The best place to store cannabis is in a cellar, basement, or some other cool, dark place. Light, moisture, temperature, and exposure to oxygen are the biggest culprits behind moldy or dried-out herb. To extend the life of your stash, here are a few must-try tips and tricks:
Keep it dark
Light begins to degrade cannabis trichomes. Trichomes are the THC-containing resin glands that we’re hoping to preserve. Always store your cannabis out of direct light, in a dark place. Opting for opaque containers can help with this, but they’re not absolutely necessary.
Keep it dry
The ideal humidity for cannabis is 65%, though the herb can handle relative humidities (RH) down to 50%. This is substantially lower than is typical for cigars and other tobacco products. If your herb is exposed to too much moisture, you’re going to get mold.
This is dangerous to smoke and will ruin your stash. You also want to make sure that your herb is thoroughly dried before you move it to any long-term storage container.
At the same time, you don’t want your cannabis to be too dry. This makes it brittle, less potent, and extremely harsh to smoke. Not fun for anyone.
Keep it cool
Dried cannabis is also sensitive to temperature. If your herb is too hot, it can either dry out or begin to sweat. This either leads to molding or causes your stash become brittle and uncomfortable to smoke/ vape. Environments that are too cold are also less than ideal.
Extreme cold causes trichomes to become brittle and break off, this decreases the potency of your herb. Extremely cold environments also suck moisture out of your bud, causing it to become dry. Ideally, you want to keep your bud a little below room temperature.
Limit oxygen exposure
No matter what storage option you choose, make sure that your container is the perfect size for the amount of flower you’re storing. If your container is too large, your cannabis will be exposed to too much air. Excess oxygen causes the cannabis to degrade, reducing its potency and aging it far more quickly than desired. Your dried flower will become brittle and dry, a pain to consume.
A little bit of breathing room in the jar is ideal. You don’t want to jam-pack it in there, but you want to make sure the container is full.
Touching and jostling your cannabis around too much will break off the trichomes. Trichomes are sticky, and when you touch dried bud a lot, they stick to your hand rather than to the bud. Too much manhandling also breaks down the integrity of the flower, meaning that you’ll get a bunch of shake.
The term “shake” refers to the tiny pieces of cannabis particles that fall off and collect on the bottom of the jar. Shake loses potency much more quickly than intact flower.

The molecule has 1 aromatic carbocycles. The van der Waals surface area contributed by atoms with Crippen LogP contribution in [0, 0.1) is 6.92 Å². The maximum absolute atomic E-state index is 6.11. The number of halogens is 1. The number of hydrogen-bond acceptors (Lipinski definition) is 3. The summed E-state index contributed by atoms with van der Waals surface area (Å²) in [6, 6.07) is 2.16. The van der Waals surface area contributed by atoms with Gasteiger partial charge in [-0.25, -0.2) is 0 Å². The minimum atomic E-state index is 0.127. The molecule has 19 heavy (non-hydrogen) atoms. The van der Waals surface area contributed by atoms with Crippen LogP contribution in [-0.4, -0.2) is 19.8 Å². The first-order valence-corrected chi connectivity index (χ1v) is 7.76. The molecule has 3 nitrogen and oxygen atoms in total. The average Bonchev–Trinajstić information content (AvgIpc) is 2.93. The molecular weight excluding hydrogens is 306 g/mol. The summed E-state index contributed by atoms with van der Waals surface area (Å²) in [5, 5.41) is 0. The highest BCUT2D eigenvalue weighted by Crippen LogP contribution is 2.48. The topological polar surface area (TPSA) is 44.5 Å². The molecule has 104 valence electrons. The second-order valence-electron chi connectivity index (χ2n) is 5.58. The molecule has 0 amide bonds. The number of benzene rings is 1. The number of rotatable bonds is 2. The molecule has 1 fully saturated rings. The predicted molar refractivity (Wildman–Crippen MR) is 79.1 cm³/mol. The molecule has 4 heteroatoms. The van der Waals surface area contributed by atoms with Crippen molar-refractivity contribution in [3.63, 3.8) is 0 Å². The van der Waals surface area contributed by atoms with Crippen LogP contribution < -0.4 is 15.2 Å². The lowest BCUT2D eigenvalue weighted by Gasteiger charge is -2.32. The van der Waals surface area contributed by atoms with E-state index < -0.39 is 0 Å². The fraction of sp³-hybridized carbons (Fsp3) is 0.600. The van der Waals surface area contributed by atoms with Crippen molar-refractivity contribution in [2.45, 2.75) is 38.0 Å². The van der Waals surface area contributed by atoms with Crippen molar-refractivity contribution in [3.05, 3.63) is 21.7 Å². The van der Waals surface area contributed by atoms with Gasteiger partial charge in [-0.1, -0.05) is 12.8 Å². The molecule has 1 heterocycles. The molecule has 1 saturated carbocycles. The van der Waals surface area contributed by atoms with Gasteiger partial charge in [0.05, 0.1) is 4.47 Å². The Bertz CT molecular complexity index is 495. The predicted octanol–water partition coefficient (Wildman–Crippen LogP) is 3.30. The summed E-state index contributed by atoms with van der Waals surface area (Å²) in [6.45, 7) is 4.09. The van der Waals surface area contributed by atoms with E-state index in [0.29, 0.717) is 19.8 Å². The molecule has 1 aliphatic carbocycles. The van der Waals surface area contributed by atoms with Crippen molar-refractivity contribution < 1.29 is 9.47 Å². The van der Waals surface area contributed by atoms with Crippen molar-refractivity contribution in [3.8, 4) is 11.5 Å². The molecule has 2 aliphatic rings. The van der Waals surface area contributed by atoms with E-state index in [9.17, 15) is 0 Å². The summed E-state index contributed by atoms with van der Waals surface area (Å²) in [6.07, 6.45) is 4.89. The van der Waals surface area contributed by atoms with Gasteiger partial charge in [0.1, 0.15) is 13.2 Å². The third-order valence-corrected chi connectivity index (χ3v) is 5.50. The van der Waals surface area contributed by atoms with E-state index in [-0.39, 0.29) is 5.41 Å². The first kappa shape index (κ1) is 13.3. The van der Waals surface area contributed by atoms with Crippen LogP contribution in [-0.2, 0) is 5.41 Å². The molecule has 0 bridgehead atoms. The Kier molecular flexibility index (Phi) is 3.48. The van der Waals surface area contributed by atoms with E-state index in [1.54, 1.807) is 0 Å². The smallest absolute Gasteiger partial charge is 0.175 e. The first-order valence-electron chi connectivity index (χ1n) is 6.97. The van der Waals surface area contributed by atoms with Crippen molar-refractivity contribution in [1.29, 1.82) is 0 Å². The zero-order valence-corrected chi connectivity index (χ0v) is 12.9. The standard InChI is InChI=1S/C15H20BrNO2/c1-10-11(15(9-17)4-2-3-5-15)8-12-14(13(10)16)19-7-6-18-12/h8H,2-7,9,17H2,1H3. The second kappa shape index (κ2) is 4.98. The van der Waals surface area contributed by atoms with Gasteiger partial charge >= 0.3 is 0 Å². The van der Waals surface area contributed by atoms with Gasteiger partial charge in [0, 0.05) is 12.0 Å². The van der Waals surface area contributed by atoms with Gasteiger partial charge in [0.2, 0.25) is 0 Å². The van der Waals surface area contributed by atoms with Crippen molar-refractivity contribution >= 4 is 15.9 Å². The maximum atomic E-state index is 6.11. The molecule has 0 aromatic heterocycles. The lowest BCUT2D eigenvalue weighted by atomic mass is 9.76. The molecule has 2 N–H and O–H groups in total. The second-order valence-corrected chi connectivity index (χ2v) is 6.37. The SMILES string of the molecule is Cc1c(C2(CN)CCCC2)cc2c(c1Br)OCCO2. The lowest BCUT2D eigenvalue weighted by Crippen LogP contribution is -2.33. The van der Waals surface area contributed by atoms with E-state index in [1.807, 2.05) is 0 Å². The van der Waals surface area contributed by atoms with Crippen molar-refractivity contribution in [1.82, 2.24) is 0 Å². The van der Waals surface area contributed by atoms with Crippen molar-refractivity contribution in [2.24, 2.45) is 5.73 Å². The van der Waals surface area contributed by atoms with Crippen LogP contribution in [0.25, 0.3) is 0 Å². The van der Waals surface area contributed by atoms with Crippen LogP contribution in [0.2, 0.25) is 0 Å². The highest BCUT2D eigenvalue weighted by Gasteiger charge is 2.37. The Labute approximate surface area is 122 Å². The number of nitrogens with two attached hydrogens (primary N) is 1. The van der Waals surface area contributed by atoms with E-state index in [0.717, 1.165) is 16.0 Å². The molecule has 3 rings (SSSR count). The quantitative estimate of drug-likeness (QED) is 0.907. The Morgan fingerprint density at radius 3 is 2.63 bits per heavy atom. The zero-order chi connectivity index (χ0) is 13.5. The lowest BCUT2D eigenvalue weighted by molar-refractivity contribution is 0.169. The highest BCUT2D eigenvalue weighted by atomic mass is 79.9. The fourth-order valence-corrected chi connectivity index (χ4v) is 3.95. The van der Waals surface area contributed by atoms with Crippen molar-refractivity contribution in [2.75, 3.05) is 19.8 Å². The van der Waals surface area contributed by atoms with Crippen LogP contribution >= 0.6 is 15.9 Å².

Don’t freeze or refrigerate
This suggestion is a little controversial. Many people store their cannabis in the freezer. However, the extreme cold of the freezer sucks out moisture and ruptures resin glands. Trichomes become brittle and break off, meaning that your herb becomes less potent.
Storing it in a refrigerator is not much better. You tend to open and close the fridge a lot, causing fluctuations in temperature. These temperature fluctuations decrease your herb’s survival time.
Signs of bunk herb
If you haven’t vacuum sealed, it’s best to check on your herb every few months or so. If you’ve placed your cannabis in a clear glass jar, you can easily take a peek without opening the jar and exposing it to oxygen. Otherwise, you’ll want to open up your container just to see how your herb is doing.
When you first put it into the container, it may be good to check on it after a couple of days just to ensure that there isn’t any moisture build-up or other worrisome phenomena. Here are some signs of bunk herb:
- Condensation build-up in container
- Dry, brittle herb that crumbles to the touch
- Faint-scented cannabis
- Loss of color
It’s okay to be a bit picky when it comes to storing your herb. After all, who wants to consume anything that’s lost its flavor and aroma? These tips are geared toward dried cannabis flower specifically. Keep in mind that edibles and oils have different shelf-lives. With edibles, follow regular food-storage protocol. For concentrates, keep them in a dark, cool location. If they get brittle and dry, they’re going to be harsh to smoke and a little less potent. You can tell a concentrate has gotten old if it is cracked, and looks like it’s lost some moisture. It may be more akin to dust.
Do you have any storage tips to store cannabis you’d like to add? Share them with us on social media or in the comments below. We’d love to hear from you.SHARE